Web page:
Siege of Kahun

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The Siege of Kahun was a siege of the isolated hilltop fort of Kahun during the First Anglo-Afghan War.[when?]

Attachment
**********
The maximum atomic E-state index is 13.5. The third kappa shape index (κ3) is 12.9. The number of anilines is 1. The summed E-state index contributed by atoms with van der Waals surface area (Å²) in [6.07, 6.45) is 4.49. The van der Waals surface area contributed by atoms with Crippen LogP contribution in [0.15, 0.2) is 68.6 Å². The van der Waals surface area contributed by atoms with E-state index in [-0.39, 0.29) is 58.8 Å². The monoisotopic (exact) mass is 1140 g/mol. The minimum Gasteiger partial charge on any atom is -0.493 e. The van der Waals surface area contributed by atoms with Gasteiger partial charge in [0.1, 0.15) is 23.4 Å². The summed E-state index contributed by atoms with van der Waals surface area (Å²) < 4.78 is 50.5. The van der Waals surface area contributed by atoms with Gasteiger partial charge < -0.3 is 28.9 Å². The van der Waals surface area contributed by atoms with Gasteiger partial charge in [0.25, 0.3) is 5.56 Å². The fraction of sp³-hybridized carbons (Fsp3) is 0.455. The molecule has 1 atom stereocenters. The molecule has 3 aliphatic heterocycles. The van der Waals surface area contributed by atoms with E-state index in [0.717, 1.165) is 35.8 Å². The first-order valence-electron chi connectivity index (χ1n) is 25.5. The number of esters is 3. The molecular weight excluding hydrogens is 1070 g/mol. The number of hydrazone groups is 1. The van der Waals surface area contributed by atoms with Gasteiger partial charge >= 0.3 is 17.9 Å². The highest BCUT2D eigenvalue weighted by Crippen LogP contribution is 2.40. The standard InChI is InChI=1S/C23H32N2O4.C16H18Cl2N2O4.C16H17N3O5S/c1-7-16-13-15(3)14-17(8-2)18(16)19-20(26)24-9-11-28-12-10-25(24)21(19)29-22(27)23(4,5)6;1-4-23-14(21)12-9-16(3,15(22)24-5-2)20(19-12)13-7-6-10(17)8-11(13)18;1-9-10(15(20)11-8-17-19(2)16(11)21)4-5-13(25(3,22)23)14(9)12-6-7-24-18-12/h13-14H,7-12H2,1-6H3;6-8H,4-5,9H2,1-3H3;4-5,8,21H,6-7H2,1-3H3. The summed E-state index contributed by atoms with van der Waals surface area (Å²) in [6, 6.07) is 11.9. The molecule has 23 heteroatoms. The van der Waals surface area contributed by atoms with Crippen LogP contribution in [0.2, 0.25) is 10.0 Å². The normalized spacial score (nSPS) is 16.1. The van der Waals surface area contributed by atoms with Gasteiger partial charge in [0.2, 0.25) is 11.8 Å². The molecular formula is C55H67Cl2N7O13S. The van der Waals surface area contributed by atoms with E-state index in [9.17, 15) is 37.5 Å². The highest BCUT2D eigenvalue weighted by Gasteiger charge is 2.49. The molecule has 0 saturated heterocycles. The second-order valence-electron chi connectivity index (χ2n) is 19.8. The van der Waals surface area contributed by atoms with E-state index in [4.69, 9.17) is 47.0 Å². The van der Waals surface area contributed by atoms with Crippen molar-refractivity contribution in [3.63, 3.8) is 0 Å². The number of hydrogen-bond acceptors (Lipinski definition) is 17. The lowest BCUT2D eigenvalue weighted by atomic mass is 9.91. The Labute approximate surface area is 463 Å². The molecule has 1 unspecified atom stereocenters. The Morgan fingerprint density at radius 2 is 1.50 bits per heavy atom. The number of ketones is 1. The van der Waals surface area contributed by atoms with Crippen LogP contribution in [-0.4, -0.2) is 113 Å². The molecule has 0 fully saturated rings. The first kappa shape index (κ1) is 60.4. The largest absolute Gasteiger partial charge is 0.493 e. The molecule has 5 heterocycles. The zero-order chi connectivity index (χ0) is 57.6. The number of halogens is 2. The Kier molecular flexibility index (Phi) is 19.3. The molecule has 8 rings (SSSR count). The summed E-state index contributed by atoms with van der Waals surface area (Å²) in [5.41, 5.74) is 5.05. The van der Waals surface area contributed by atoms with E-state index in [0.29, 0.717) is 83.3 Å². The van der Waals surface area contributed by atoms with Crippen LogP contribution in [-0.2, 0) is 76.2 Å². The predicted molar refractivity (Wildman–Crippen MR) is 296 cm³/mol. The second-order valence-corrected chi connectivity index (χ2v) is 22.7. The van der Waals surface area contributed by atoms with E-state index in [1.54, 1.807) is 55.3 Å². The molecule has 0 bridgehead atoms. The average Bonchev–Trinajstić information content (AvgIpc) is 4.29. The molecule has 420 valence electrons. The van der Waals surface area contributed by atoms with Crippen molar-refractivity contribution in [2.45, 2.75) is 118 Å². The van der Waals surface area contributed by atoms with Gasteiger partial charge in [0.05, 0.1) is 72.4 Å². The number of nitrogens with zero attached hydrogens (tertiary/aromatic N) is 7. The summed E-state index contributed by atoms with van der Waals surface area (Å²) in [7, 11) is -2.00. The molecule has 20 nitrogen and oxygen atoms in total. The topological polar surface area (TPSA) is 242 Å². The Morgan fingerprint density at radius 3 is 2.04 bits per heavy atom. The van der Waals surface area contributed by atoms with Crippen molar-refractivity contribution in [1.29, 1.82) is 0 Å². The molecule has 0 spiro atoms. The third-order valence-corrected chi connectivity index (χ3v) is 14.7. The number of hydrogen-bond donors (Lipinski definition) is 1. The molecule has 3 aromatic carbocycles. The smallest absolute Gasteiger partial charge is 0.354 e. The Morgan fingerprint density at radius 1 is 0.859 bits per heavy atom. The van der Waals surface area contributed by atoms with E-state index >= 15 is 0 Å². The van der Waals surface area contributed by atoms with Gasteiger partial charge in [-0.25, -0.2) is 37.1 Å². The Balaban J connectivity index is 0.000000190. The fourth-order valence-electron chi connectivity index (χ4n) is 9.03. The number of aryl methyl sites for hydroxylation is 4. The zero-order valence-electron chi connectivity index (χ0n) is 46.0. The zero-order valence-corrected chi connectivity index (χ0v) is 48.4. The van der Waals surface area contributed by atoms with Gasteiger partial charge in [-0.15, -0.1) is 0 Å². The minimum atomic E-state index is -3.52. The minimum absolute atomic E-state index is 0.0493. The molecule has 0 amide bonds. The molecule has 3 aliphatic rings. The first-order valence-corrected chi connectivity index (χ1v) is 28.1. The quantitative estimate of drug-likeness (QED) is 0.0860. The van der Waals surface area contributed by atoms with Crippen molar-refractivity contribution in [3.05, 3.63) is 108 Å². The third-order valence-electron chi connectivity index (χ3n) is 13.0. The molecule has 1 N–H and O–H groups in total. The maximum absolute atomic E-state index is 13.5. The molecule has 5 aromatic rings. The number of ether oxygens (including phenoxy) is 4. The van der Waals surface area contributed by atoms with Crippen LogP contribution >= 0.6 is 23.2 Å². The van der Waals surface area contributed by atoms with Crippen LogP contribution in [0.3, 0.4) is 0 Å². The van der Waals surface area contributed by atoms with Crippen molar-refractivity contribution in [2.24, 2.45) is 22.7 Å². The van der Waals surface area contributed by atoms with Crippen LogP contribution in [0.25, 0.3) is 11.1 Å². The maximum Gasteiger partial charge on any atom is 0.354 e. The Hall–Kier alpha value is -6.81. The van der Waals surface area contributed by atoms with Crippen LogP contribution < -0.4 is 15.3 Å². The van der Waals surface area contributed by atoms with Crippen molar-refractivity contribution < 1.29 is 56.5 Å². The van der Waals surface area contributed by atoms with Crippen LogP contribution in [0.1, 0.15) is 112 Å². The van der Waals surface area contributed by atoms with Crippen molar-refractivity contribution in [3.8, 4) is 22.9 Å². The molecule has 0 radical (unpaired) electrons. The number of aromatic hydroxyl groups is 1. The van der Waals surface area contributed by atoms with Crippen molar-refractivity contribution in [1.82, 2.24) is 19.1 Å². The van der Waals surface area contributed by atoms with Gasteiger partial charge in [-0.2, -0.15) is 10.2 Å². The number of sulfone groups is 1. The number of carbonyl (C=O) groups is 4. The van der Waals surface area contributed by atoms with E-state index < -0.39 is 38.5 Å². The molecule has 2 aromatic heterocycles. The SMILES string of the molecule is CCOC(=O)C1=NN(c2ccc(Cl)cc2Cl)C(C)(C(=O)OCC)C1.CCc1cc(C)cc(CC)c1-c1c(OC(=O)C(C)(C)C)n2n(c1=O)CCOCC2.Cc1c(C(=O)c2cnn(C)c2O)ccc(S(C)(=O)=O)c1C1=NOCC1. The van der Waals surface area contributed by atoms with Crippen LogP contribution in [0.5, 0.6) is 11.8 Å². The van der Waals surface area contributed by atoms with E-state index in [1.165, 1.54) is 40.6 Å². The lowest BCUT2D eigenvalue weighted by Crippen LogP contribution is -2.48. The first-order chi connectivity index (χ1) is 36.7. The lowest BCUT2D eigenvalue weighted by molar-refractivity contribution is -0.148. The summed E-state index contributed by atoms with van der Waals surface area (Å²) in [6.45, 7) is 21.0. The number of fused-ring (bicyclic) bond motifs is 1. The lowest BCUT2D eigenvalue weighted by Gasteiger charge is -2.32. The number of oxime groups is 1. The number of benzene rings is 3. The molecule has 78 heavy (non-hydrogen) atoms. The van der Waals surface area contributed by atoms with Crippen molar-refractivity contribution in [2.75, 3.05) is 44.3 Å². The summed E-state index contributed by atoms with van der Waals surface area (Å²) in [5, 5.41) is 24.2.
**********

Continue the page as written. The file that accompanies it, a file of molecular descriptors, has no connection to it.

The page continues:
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A 300-man detachment from the 2nd Battalion, 5th Bombay Native Infantry, led by Captain Brown, marched on Kahun, then the Marri tribe's main stronghold, in order to support the Bombay field force's march north into Sindh. The force took it with little opposition and occupied it. As ordered, Brown sent back the detachment's baggage camels with escort of 50 men (consisting of a half-squadron of Scinde Horse and 50 men of the Maratha Light Infantry) and an additional 80-man escort under Subedar Bay Jadhao to get it past hostile Marri troops in the area. Jadhao decided to return after 12 miles, having seen no enemy troops, but soon after this point both escorts were overwhelmed, with only 12 survivors (not including Jadhao). This reduced Brown's force to 140 men, and the enemy force immediately besieged Kahun. Holding off the besieging force from May to September, Brown eventually received word from the Officer Commanding in Upper Sind to do whatever he thought best for his men's safety and so surrendered on 12 September. The Marris accorded him the honours of war, letting the small remnants of Brown's force to march out in possession of their arms, guns, ammunition, and baggage. In recognition of their conduct, the General Orders of 5 April 1841 accorded the battle honour "Kahun" to the 5th Native Infantry and in May 1841 the unit was honoured by being made "Light Infantry".

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